Macau Gaming Stocks Rally, After This ‘Overhang’ Lifts

Macau-focused gaming stocks like MGM Resorts International (MGM), Las Vegas Sands (LVS) and Wynn Resorts (WYNN) rallied Friday, after regulators of China’s gambling hub settled on new measures surrounding licensing and other matters.


Taken together, the regulations appeared less harsh than anticipated by some investors. The new rules still need to be passed by the Macau legislature. However, they appeared to provide some closure after months of hand-wringing over the regulatory state of an industry dented by the pandemic and a crackdown by Chinese officials. Prior to the release, gaming licenses in Macau were set to expire by June.

The proposed measures would limit the total amount of gaming licenses handed out at six, according to a government announcement on Friday. However, they would cut the duration for casino licenses to 10 years, from 20. Many had feared a shortening to five years.

The rules would also reduce the extension periods on those licenses and increase local ownership of casinos to 15% from 10%. And they would put a limit on the public-share float of license holders.

But the rules for the gaming stocks would keep the tax rate the same. And they would not require a government official to sit on the casino operators’ boards — a possibility once under consideration.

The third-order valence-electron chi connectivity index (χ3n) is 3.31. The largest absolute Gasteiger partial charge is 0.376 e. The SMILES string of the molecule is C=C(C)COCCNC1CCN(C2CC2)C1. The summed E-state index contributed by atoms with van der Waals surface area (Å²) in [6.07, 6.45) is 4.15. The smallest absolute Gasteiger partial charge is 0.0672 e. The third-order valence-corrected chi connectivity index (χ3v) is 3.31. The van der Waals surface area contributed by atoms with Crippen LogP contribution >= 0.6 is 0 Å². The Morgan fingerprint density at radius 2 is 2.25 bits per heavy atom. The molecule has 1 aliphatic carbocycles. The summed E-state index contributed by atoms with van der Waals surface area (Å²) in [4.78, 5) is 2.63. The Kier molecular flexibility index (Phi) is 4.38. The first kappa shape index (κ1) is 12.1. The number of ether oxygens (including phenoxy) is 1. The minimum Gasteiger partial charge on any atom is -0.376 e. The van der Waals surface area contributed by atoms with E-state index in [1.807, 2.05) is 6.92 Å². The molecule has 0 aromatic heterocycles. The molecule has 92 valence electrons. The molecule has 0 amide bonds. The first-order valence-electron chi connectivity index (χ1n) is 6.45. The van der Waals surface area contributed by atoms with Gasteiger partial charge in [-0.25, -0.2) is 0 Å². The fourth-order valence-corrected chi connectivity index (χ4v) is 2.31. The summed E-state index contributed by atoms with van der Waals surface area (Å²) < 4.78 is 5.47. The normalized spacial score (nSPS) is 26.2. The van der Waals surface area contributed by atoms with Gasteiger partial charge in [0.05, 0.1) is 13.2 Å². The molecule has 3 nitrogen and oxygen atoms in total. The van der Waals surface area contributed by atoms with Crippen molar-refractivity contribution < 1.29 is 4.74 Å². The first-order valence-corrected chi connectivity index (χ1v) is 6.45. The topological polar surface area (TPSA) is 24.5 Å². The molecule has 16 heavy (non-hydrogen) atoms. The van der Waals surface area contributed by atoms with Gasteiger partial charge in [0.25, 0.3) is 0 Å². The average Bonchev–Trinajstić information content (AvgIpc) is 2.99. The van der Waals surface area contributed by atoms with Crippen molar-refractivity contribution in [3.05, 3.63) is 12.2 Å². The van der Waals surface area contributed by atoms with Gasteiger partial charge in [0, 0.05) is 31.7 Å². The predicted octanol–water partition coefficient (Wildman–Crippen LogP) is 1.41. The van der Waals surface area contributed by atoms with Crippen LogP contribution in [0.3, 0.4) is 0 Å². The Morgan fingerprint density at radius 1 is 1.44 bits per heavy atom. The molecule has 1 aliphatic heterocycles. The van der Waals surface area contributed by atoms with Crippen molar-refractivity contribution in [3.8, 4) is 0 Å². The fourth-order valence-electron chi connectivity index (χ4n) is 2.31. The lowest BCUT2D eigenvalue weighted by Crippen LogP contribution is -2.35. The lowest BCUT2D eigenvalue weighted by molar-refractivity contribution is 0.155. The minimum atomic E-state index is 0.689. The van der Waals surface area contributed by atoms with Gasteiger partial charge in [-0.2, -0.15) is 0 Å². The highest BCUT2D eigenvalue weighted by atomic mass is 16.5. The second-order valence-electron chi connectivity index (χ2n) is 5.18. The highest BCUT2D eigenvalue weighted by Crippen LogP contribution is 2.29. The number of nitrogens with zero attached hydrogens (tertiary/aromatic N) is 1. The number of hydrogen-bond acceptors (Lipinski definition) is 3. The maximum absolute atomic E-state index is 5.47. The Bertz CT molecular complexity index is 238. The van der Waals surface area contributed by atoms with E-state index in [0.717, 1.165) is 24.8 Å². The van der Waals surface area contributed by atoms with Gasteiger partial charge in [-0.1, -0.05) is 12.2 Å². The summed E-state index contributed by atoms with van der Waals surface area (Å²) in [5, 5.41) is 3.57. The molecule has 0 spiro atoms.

B. Riley gaming stocks analyst David Bain, in a research note on Friday, said the bill “helps to remove a substantive overhang” for the six licensed operators in Macau: Wynn, Sands, MGM, Melco Resorts & Entertainment (MLCO), Galaxy and SJM.

Gaming Stocks Run Higher

Gaming stocks with Macau exposure moved higher in early trade on the news. MGM popped early in the stock market today, but closed with a slim 0.5% gain to 44.47. The stock was in a consolidation with a 51.27 buy point.

Wynn jumped 8.6%. Las Vegas Sands climbed 14%. Melco Resorts sailed nearly 17% higher.

“While the weak operating environment of Macau should persist due to start-and-stop COVID restrictions and a somewhat disorderly unwinding of the VIP market,” Bain said. He added: “for those more interested in the long-term mass gaming and overall ‘Macau story,’ today’s announcement should be taken as welcome news, in our view.”

Macau, a special administrative region of China, has faced pandemic-related restrictions on visits from mainland tourists. Gaming stocks like Sands, Wynn and Melco fell steadily last year.

China has also tried to diversify Macau’s economy, and curb shady lending practices, money laundering and the underground flow of cash into the region and out of the mainland. Worries about the region increased after the arrest late last year of Alvin Chau, CEO of Suncity Group, a large junket operator providing credit to VIPs.


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